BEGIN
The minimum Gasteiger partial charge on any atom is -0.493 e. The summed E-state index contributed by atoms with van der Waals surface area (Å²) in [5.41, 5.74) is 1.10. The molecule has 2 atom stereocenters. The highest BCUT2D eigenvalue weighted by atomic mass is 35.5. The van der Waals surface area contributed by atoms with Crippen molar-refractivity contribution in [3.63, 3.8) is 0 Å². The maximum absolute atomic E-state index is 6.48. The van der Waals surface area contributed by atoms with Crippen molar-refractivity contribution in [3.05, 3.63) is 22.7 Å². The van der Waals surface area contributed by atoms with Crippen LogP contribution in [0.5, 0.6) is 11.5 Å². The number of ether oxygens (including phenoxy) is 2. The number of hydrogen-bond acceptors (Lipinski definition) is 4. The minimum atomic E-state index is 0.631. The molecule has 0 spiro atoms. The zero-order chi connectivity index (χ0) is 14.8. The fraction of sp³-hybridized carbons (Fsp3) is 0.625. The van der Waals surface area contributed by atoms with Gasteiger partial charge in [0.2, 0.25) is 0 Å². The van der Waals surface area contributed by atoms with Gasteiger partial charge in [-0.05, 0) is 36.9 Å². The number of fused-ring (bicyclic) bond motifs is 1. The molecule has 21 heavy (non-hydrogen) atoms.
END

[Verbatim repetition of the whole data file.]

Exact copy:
The minimum Gasteiger partial charge on any atom is -0.493 e. The summed E-state index contributed by atoms with van der Waals surface area (Å²) in [5.41, 5.74) is 1.10. The molecule has 2 atom stereocenters. The highest BCUT2D eigenvalue weighted by atomic mass is 35.5. The van der Waals surface area contributed by atoms with Crippen molar-refractivity contribution in [3.63, 3.8) is 0 Å². The maximum absolute atomic E-state index is 6.48. The van der Waals surface area contributed by atoms with Crippen molar-refractivity contribution in [3.05, 3.63) is 22.7 Å². The van der Waals surface area contributed by atoms with Crippen LogP contribution in [0.5, 0.6) is 11.5 Å². The number of ether oxygens (including phenoxy) is 2. The number of hydrogen-bond acceptors (Lipinski definition) is 4. The minimum atomic E-state index is 0.631. The molecule has 0 spiro atoms. The zero-order chi connectivity index (χ0) is 14.8. The fraction of sp³-hybridized carbons (Fsp3) is 0.625. The van der Waals surface area contributed by atoms with Gasteiger partial charge in [0.2, 0.25) is 0 Å². The van der Waals surface area contributed by atoms with Gasteiger partial charge in [-0.05, 0) is 36.9 Å². The number of fused-ring (bicyclic) bond motifs is 1. The molecule has 21 heavy (non-hydrogen) atoms.